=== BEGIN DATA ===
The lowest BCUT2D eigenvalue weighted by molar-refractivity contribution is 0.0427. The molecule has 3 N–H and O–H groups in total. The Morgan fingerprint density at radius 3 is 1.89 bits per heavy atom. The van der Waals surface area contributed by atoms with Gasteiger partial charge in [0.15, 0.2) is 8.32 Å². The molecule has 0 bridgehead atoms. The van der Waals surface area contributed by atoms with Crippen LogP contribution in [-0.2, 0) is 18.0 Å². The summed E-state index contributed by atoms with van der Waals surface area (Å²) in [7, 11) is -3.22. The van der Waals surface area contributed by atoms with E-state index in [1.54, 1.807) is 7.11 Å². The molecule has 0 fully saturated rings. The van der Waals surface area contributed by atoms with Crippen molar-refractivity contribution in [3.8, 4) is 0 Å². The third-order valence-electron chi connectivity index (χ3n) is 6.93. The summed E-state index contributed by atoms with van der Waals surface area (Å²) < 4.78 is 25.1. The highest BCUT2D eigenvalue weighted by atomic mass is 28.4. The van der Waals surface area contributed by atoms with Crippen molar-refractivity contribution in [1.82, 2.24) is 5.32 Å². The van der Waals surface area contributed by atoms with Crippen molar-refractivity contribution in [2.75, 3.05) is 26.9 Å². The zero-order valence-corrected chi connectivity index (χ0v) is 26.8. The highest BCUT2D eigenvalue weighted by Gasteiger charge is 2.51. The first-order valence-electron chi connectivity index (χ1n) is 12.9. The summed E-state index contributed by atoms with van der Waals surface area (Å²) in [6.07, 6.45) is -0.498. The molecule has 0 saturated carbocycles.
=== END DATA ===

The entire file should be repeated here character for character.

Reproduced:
The lowest BCUT2D eigenvalue weighted by molar-refractivity contribution is 0.0427. The molecule has 3 N–H and O–H groups in total. The Morgan fingerprint density at radius 3 is 1.89 bits per heavy atom. The van der Waals surface area contributed by atoms with Gasteiger partial charge in [0.15, 0.2) is 8.32 Å². The molecule has 0 bridgehead atoms. The van der Waals surface area contributed by atoms with Crippen LogP contribution in [-0.2, 0) is 18.0 Å². The summed E-state index contributed by atoms with van der Waals surface area (Å²) in [7, 11) is -3.22. The van der Waals surface area contributed by atoms with E-state index in [1.54, 1.807) is 7.11 Å². The molecule has 0 fully saturated rings. The van der Waals surface area contributed by atoms with Crippen molar-refractivity contribution in [3.8, 4) is 0 Å². The third-order valence-electron chi connectivity index (χ3n) is 6.93. The summed E-state index contributed by atoms with van der Waals surface area (Å²) < 4.78 is 25.1. The highest BCUT2D eigenvalue weighted by atomic mass is 28.4. The van der Waals surface area contributed by atoms with Crippen molar-refractivity contribution in [1.82, 2.24) is 5.32 Å². The van der Waals surface area contributed by atoms with Crippen molar-refractivity contribution in [2.75, 3.05) is 26.9 Å². The zero-order valence-corrected chi connectivity index (χ0v) is 26.8. The highest BCUT2D eigenvalue weighted by Gasteiger charge is 2.51. The first-order valence-electron chi connectivity index (χ1n) is 12.9. The summed E-state index contributed by atoms with van der Waals surface area (Å²) in [6.07, 6.45) is -0.498. The molecule has 0 saturated carbocycles.